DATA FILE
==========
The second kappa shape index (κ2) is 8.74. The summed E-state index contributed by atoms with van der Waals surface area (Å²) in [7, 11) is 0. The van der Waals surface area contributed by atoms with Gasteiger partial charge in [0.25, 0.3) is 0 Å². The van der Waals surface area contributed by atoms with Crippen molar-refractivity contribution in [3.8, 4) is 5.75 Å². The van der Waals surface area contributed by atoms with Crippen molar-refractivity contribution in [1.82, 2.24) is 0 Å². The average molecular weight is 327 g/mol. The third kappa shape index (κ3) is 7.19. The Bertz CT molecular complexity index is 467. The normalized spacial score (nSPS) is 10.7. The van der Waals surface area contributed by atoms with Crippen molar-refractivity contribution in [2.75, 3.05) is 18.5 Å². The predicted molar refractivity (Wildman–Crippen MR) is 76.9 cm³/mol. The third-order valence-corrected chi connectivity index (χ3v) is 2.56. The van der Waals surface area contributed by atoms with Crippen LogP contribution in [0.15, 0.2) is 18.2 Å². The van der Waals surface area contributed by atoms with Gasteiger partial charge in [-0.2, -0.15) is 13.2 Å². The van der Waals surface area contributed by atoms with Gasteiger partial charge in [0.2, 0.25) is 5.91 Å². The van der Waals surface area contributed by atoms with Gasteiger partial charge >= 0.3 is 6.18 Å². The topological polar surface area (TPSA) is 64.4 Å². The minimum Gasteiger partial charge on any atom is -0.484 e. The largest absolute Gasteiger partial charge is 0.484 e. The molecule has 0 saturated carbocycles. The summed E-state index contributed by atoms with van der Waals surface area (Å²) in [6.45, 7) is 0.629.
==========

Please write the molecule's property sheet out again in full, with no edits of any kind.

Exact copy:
The second kappa shape index (κ2) is 8.74. The summed E-state index contributed by atoms with van der Waals surface area (Å²) in [7, 11) is 0. The van der Waals surface area contributed by atoms with Gasteiger partial charge in [0.25, 0.3) is 0 Å². The van der Waals surface area contributed by atoms with Crippen molar-refractivity contribution in [3.8, 4) is 5.75 Å². The van der Waals surface area contributed by atoms with Crippen molar-refractivity contribution in [1.82, 2.24) is 0 Å². The average molecular weight is 327 g/mol. The third kappa shape index (κ3) is 7.19. The Bertz CT molecular complexity index is 467. The normalized spacial score (nSPS) is 10.7. The van der Waals surface area contributed by atoms with Crippen molar-refractivity contribution in [2.75, 3.05) is 18.5 Å². The predicted molar refractivity (Wildman–Crippen MR) is 76.9 cm³/mol. The third-order valence-corrected chi connectivity index (χ3v) is 2.56. The van der Waals surface area contributed by atoms with Crippen LogP contribution in [0.15, 0.2) is 18.2 Å². The van der Waals surface area contributed by atoms with Gasteiger partial charge in [-0.2, -0.15) is 13.2 Å². The van der Waals surface area contributed by atoms with Gasteiger partial charge in [0.2, 0.25) is 5.91 Å². The van der Waals surface area contributed by atoms with Gasteiger partial charge >= 0.3 is 6.18 Å². The topological polar surface area (TPSA) is 64.4 Å². The minimum Gasteiger partial charge on any atom is -0.484 e. The largest absolute Gasteiger partial charge is 0.484 e. The molecule has 0 saturated carbocycles. The summed E-state index contributed by atoms with van der Waals surface area (Å²) in [6.45, 7) is 0.629.